May 7, 2019 / 12:15 PM / 12 days ago

Fed's Kaplan optimistic U.S., China will find ways to tackle trade issues

BEIJING (Reuters) - Dallas Federal Reserve Bank President Robert Kaplan said on Tuesday he was optimistic the United States and China would find ways to deal with their trade issues.

FILE PHOTO: Dallas Federal Reserve Bank President Robert Kaplan gestures during a news conference after of the True Economic Talks event in Mexico City, Mexico, July 14, 2017. REUTERS/Edgard Garrido

In a sharp deterioration in negotiations between the world’s two largest economies, top U.S. trade officials said on Monday China had backtracked on commitments it made during trade talks.

The concerns prompted U.S. President Donald Trump to say he would raise U.S. tariffs on $200 billion (152.8 billion pounds) of Chinese goods.

The sharp rhetoric from Trump followed upbeat U.S. economic data in recent weeks, which some say have given Washington leverage over Beijing during their trade talks.

Kaplan, who was attending a question-and-answer session at a Beijing university, said the U.S. economy should remain healthy, and a downturn or a recession was not to be expected.

U.S. gross domestic product grew 3.2 percent in the first quarter, according to an initial government reading last month, beating estimates for a 2.0 percent rise. The economy expanded 2.9 percent in 2018.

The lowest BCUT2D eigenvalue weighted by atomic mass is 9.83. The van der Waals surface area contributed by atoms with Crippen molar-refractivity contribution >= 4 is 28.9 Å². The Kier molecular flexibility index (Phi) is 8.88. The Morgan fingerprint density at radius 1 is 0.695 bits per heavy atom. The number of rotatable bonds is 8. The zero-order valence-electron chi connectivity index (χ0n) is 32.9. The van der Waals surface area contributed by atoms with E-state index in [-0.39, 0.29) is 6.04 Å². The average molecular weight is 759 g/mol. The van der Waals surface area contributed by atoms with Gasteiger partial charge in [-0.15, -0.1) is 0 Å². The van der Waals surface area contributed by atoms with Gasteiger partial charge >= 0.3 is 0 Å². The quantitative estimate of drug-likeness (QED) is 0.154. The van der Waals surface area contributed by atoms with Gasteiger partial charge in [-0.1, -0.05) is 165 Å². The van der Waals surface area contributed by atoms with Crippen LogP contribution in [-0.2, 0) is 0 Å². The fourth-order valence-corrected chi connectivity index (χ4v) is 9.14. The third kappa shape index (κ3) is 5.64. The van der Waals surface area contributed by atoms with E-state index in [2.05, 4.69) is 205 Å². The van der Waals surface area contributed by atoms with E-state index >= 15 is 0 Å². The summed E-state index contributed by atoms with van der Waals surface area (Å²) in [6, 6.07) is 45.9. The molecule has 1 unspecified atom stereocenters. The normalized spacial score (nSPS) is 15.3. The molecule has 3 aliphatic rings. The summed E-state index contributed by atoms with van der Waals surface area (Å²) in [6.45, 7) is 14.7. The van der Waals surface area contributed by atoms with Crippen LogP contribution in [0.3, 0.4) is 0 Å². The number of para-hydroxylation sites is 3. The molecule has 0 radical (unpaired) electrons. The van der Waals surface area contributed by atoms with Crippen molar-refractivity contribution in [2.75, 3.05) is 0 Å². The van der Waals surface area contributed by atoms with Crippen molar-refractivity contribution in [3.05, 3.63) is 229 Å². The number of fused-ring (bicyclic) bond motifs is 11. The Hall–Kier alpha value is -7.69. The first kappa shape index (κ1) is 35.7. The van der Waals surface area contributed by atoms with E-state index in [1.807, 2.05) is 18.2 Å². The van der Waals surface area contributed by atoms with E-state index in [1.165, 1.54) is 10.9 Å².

Kaplan, a supporter of the U.S. central bank’s decision to leave interest rates on hold amid muted inflation, told Reuters that U.S. rates should not move up or down for the time being.

“If ...we grow 2.25 percent (this year), we continue to see strengthening in the labour market, we continue to see some firming in inflation, moving towards our 2 percent objective, that will reinforce to me that our rate setting is in the right neighbourhood,” Kaplan told Reuters on the sidelines of the Tsinghua event.

Kaplan does not have a vote this year on monetary policy.

Despite Trump’s call for lower rates to boost GDP, the Fed kept its benchmark rate unchanged between 2.25 percent and 2.5 percent in its most recent meeting.

In January, the Fed put three years of rate hikes on hold, citing weakening global growth and an expectation for slower U.S. growth ahead.

Reporting by Kevin Yao; Writing by Ryan Woo; Editing by Clarence Fernandez and Kirsten Donovan

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